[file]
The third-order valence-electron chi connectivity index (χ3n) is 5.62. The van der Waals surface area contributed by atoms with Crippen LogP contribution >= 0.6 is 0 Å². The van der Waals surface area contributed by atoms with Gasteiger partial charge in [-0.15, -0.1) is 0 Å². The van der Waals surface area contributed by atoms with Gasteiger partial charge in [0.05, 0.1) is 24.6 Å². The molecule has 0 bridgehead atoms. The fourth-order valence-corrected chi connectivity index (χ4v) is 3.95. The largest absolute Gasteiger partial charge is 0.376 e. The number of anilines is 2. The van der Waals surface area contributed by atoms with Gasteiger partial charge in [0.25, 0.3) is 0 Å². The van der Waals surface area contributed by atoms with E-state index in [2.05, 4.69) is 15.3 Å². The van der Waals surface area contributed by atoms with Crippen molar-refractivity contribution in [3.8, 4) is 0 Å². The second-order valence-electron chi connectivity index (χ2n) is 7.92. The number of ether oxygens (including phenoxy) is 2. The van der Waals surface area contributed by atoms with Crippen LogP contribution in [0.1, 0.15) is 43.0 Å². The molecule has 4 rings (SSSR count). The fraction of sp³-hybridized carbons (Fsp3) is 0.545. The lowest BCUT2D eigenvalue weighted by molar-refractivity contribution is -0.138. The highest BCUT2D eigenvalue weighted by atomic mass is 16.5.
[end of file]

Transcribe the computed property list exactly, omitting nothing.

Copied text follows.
The third-order valence-electron chi connectivity index (χ3n) is 5.62. The van der Waals surface area contributed by atoms with Crippen LogP contribution >= 0.6 is 0 Å². The van der Waals surface area contributed by atoms with Gasteiger partial charge in [-0.15, -0.1) is 0 Å². The van der Waals surface area contributed by atoms with Gasteiger partial charge in [0.05, 0.1) is 24.6 Å². The molecule has 0 bridgehead atoms. The fourth-order valence-corrected chi connectivity index (χ4v) is 3.95. The largest absolute Gasteiger partial charge is 0.376 e. The number of anilines is 2. The van der Waals surface area contributed by atoms with Gasteiger partial charge in [0.25, 0.3) is 0 Å². The van der Waals surface area contributed by atoms with E-state index in [2.05, 4.69) is 15.3 Å². The van der Waals surface area contributed by atoms with Crippen molar-refractivity contribution in [3.8, 4) is 0 Å². The second-order valence-electron chi connectivity index (χ2n) is 7.92. The number of ether oxygens (including phenoxy) is 2. The van der Waals surface area contributed by atoms with Crippen LogP contribution in [0.1, 0.15) is 43.0 Å². The molecule has 4 rings (SSSR count). The fraction of sp³-hybridized carbons (Fsp3) is 0.545. The lowest BCUT2D eigenvalue weighted by molar-refractivity contribution is -0.138. The highest BCUT2D eigenvalue weighted by atomic mass is 16.5.